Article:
In search of the best gelato in Rome? You’ve come to the right place. I just had my first gelato of the season… and now, I clearly have everyone’s favorite frozen Italian treat on the brain.
Here’s my list of my favorite gelato shops in Rome. (And don’t miss these two additions from 2014 and 2015: my favorite gelateria in Rome, plus the newest top-notch gelateria to open in Rome’s center).
But first? There are a couple of things any gelato lover has to know.
Good gelato tastes way different than ice cream—for a reason
Gelato isn’t just the Italian word for ice cream. It’s different than ice cream. And that means when eating gelato… you can expect a different flavor, and texture, than you would from ice cream back home.
First big difference: There’s less butterfat (4 to 8 percent, compared to 14 percent for ice cream). Result: Gelato freezes less solidly and is more melt-in-your-mouth.
Secondly, ice cream makers often increase the weight of their product with water, and its volume with air (an easy way to sell more, from less!). But according to E.U. regulations, that process, called “overrun,” isn’t allowed—meaning gelato is higher-density, and the flavor higher-impact. That also means that if ingredients are high-quality, you can really tell. Because you can really taste them. (Wild, I know!).
Finally, ice cream is made for long-term storage. Gelato isn’t. It’s frozen quickly, in small batches, so has to be eaten fresh.
Keep two gelato tips in mind
That li’l gelato primer might give you more of an idea of why I’m about to say the following.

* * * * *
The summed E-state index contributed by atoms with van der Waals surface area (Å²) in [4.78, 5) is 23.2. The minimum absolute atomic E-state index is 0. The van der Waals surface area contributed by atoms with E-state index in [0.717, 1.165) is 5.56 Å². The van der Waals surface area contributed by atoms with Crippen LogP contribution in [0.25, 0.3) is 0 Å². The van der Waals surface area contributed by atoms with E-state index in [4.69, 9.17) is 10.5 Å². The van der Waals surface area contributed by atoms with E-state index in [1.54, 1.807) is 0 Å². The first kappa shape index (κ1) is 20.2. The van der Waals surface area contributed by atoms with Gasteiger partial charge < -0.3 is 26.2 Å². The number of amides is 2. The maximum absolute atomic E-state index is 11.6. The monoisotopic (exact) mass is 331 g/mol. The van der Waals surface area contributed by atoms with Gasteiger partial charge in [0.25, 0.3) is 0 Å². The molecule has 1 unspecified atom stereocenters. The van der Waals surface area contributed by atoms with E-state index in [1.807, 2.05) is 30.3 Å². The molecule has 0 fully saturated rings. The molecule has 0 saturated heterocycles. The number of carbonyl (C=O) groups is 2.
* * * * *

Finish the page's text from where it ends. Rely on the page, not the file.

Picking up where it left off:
One: Steer away from places with the pretty, puffy clouds of gelato. The fluffiness comes from artificial thickeners. (Or maybe overrun? Hmm…). And those huge mounds mean that they’re making lots of gelato in advance and reusing the leftovers each day (so much for freshness!).=
And two: If the colors are too bright, the gelato ain’t right. Those high-octane colors mean lots of chemicals were used in the process. (Ever tossed an apple in a blender, or a banana? Then you know they don’t come out bright green and bright yellow). So steer clear.
Just want to know where the best places are?
Without further ado, here they are! (And here’s a handy map to make your gelato-stalking even more successful!).
When it comes to gelato, Ciampini, an elegant little cafe on Piazza San Lorenzo in Lucina, isn’t trendy. The gelato isn’t organic. The flavors aren’t crazy. The foodies don’t (always) flock there.
So why do I find myself coming back for a scoop, week after week year after year? Because it’s just. So. Good. The mostly-classic flavors, like pistacchio and coffee, are done as they should be: all high-impact flavor and creamy texture. (No graininess or iciness here!). But what really keeps me coming back is the marron glacés (see up top), where bits of chewy, candied chestnut are mixed in. Pair it with the cioccolato fondente (dark chocolate), and it’s a match made in rich-gelato-flavor heaven.
Ciampini is located at Piazza San Lorenzo in Lucina 29, in between the Spanish Steps and the Pantheon.
Gelateria dei Gracchi
After a visit to the Vatican or Castel Sant’Angelo, reward yourself with this homemade gelato made from all-organic, fresh ingredients. Ignore the stark atmosphere and focus on the gelato instead: I especially love the chocolate-and-rum (made from chocolate fondant, not cocoa powder) and pistachio (made with fresh-roasted Sicilian pistachios) flavors.